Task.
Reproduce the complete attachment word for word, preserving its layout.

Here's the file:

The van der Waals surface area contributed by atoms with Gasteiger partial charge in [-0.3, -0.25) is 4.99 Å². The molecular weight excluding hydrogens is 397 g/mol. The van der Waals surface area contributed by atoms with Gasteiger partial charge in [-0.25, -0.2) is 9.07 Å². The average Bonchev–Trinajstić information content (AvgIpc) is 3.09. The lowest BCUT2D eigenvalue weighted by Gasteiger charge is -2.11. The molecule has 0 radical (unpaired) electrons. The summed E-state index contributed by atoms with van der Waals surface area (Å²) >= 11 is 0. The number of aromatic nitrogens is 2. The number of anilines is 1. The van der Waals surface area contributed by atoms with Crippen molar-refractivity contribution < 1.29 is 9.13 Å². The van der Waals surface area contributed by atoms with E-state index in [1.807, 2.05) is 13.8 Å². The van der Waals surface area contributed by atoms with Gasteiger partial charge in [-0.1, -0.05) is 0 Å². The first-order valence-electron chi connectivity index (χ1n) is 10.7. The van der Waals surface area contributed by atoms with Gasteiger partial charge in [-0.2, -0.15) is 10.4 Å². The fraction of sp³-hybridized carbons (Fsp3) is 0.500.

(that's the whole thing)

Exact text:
The van der Waals surface area contributed by atoms with Gasteiger partial charge in [-0.3, -0.25) is 4.99 Å². The molecular weight excluding hydrogens is 397 g/mol. The van der Waals surface area contributed by atoms with Gasteiger partial charge in [-0.25, -0.2) is 9.07 Å². The average Bonchev–Trinajstić information content (AvgIpc) is 3.09. The lowest BCUT2D eigenvalue weighted by Gasteiger charge is -2.11. The molecule has 0 radical (unpaired) electrons. The summed E-state index contributed by atoms with van der Waals surface area (Å²) >= 11 is 0. The number of aromatic nitrogens is 2. The number of anilines is 1. The van der Waals surface area contributed by atoms with Crippen molar-refractivity contribution < 1.29 is 9.13 Å². The van der Waals surface area contributed by atoms with E-state index in [1.807, 2.05) is 13.8 Å². The van der Waals surface area contributed by atoms with Gasteiger partial charge in [-0.1, -0.05) is 0 Å². The first-order valence-electron chi connectivity index (χ1n) is 10.7. The van der Waals surface area contributed by atoms with Gasteiger partial charge in [-0.2, -0.15) is 10.4 Å². The fraction of sp³-hybridized carbons (Fsp3) is 0.500.